About Thomas L. McDonald

Thomas L. McDonald writes about technology, theology, history, games, and shiny things. Details of his rather uneventful life as a professional writer and magazine editor can be found in the About tab.

  • Jennifer Fitz

    [A little background: I'm a bi-cultural yankee-dixie white person. Reared in the north, matured in the south, 3/4's of my grandparents are yankee, 1/4 southernest of southerners. I don't spend a lot of time drinking pop culture; I do spend a lot of time listening to normal people from all corners of everywhere.]

    On a straight reading of the lyrics, I find them unsophisticated, not the highest of art in the genre, but they do a decent job of communicating the state of race-relations in the south today, among folks of good will. I find it to be a good piece of dialogue, that correctly addresses some real problems. Nicely done.

    I also like the way the song is put together, which creates a message in itself. I will spare you the details of the galling racist invective I get to endure when in a room of nothing but respectable white yankees — just let it be noted that northern white folk have not proven themselves especially less racist than their southern counterparts, they just put on a better face. In my experience.

    My other experience is that yankees are way freaked out about race, and southerners talk about it quite openly. Which causes northerners to assume any mention of the Physical Attribute That Shall Not Be Named is an indicator of racism. Southerners mostly laugh at this taboo. We’re used to being treated like idiots, be assured we bless those northern hearts.

    What strikes me most, though, is how this song seems, to me, to be the natural follow-on to where the real work of improving race relations takes place everyday: On the shop floor. Walk the machine floors of a southern industrial corridor, or the classrooms of vocational and technical schools, and that’s where white and black folk are getting together, eating lunch together, and yes, eventually hooking up and having children together (unfortunately, not marrying so much, marriage has increasingly become the province of the upper-classes). What with the rap generation and the post-civil-rights redneck generation now firmly into middle age, meaning we middle-aged folk have grown up with the various cultural symbols mentioned in the song, but also with anti-racist values publicly espoused . . . it’s time the song be written. Again, nicely done.

    I think the writers of this song are exactly what Jesus is talking about when He says the meek will inherit the earth. Not polished. Not on-message. But honestly trying to right an injustice and accomplish some peace-making.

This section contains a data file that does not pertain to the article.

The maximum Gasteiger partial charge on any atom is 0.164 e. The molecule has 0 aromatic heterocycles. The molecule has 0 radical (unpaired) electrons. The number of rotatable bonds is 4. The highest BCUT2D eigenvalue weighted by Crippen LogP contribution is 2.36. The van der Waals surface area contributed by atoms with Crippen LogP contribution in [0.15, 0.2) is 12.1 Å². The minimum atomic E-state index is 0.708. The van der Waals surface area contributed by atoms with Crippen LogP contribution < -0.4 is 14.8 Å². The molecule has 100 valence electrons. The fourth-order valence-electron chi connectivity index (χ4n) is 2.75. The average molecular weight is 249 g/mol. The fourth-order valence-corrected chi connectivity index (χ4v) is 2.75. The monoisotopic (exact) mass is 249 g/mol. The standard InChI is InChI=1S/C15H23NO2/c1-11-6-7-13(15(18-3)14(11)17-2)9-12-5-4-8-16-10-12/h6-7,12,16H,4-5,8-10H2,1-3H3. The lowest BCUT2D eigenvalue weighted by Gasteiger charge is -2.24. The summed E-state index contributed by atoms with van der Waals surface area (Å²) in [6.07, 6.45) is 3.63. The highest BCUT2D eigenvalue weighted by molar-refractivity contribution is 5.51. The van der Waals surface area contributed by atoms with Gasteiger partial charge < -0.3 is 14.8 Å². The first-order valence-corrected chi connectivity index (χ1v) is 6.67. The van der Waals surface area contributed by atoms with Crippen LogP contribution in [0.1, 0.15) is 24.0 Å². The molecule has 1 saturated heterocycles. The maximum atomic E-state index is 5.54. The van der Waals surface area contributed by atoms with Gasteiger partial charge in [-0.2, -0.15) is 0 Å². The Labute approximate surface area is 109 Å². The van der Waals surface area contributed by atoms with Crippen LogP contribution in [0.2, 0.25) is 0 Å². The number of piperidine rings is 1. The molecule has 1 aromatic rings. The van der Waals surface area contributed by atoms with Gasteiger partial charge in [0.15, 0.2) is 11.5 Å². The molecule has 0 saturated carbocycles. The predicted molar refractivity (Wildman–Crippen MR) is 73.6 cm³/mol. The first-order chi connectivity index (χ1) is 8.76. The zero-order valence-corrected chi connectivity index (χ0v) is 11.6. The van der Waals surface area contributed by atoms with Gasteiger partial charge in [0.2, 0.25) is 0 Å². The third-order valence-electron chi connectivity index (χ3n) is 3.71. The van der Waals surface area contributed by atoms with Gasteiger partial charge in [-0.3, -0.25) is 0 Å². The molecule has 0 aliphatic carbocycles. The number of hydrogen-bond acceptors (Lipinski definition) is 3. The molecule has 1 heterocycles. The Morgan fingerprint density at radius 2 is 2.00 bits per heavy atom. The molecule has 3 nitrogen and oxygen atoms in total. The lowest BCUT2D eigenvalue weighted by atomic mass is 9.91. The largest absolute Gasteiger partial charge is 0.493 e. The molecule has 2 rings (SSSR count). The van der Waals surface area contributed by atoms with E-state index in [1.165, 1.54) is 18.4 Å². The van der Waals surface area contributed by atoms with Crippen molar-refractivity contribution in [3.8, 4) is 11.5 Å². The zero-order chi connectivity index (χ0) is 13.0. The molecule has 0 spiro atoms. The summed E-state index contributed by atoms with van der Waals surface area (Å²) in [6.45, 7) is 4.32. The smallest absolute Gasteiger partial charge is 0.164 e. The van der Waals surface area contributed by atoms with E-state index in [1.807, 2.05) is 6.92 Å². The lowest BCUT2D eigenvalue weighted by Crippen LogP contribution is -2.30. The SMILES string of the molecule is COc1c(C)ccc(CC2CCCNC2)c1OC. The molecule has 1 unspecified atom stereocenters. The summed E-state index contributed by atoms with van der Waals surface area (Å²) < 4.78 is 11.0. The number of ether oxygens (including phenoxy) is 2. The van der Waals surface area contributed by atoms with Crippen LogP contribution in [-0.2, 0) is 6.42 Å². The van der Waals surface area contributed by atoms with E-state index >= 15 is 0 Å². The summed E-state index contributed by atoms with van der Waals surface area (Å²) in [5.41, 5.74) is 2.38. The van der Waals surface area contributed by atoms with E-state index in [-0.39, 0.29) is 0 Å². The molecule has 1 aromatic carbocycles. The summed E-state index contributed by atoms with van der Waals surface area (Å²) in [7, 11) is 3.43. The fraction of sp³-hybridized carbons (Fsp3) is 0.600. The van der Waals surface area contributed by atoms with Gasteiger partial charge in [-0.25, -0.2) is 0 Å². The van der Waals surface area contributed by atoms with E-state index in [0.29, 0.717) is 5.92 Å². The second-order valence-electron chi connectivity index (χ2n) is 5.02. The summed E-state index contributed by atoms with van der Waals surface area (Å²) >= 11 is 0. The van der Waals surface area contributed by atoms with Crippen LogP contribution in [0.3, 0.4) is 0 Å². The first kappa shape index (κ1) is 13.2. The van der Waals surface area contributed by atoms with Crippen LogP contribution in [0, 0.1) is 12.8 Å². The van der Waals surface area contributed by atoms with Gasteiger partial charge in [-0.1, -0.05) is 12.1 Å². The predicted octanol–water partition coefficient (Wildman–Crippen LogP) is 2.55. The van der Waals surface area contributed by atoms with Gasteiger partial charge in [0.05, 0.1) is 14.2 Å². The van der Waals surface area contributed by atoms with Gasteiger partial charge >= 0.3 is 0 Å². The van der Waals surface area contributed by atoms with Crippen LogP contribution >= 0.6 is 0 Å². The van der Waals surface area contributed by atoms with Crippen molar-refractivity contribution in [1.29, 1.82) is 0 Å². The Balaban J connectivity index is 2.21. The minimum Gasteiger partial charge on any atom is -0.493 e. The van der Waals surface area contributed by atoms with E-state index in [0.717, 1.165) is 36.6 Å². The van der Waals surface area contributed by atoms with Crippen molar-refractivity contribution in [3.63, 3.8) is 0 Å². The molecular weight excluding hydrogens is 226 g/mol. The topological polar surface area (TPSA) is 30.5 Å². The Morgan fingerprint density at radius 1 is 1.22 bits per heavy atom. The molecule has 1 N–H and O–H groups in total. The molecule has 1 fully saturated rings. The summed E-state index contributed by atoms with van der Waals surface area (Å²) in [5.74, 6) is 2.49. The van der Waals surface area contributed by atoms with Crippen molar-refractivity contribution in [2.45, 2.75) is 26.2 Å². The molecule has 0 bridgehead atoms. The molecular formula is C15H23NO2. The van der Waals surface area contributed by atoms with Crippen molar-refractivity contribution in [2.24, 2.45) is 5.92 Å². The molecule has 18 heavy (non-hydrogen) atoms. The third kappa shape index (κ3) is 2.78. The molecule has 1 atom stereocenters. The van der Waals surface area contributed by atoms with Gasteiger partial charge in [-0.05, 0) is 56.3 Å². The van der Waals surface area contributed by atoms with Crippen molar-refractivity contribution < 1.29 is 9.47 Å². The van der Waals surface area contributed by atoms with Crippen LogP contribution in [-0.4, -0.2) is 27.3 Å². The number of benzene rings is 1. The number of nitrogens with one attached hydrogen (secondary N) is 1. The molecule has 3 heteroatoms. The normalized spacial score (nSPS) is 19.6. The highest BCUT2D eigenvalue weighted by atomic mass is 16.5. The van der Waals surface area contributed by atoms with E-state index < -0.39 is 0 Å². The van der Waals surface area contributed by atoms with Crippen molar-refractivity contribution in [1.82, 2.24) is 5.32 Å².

• Ted

    Are you sure you’re not the one with the knee-jerk reaction, Thomas? The reaction to this stupid song has you this fired up? Goodness.

    You make the point that whites are forced to feel guilty, that when we talk about race, we have to admit the transgressions of our ancestors and the prevalence of our privilege. In all my years as a whiter-than-white person on this planet, I haven’t experienced blacks trying to make me feel guilty for slavery or oppression. Instead, I have found them more than willing to engage in meaningful dialogue that has really filled my heart with love, understanding, hope, and peace. I’m a better person for these interactions.

    On to a thornier matter. It seems to me that whites are the ones who haven’t gotten over slavery. Remember the belief many Tea Partiers (a predominately white group) had about Obama’s health care plan? It was considered payback for slavery, some sort of “back door reparations” as nut-case-in-a-suit Glenn Beck called it. Or how about the way many regard poor blacks? I caught a lot of heat from other whites for volunteering at a food pantry. Why? Because I was incapable of realizing that “those” people feel they are “owed” something. That “something” was past oppression.

    I’m sorry, Thomas, but the momentary discomfort you and I may feel when listening to the fallout from this stupid song just can’t compare to what others in our society have endured.

    It’s not about guilt. It’s about compassion. And conversation. And relationships.

  • Shank Rosenthal

    Cleavon Little…not Richard Pryor.

  • Thomas L. McDonald

    Those were the writers: Pryor worked on the script.

  • Thomas L. McDonald

    You misunderstand. It’s not a reaction to a song: it’s a reaction to entire school of thought of which this was the latest example. If you read carefully, I never said that black people try to make whites feel bad about slavery. In fact, the entire piece was a criticism of a very vocal sector of hipster WHITES that have been stoking the fires of racism to make themselves look progressive. It was never about race, but about how a certain segment of the commentariat believe we should approach race. It’s merely the latest in a line of their nauseating race-baiting that includes CPAC and Dr. Ben Carson.

  • maurice pinay

    True history shows that a certain group of folks both in the North and South have handled the slave trade and the public relations side of slavery and the so-called civil war in such a way that they’ve owned and continue to own and to direct both sides of the discourse. So the song-writer’s use of the words, “what we’ve done” in relation to slavery is misguided.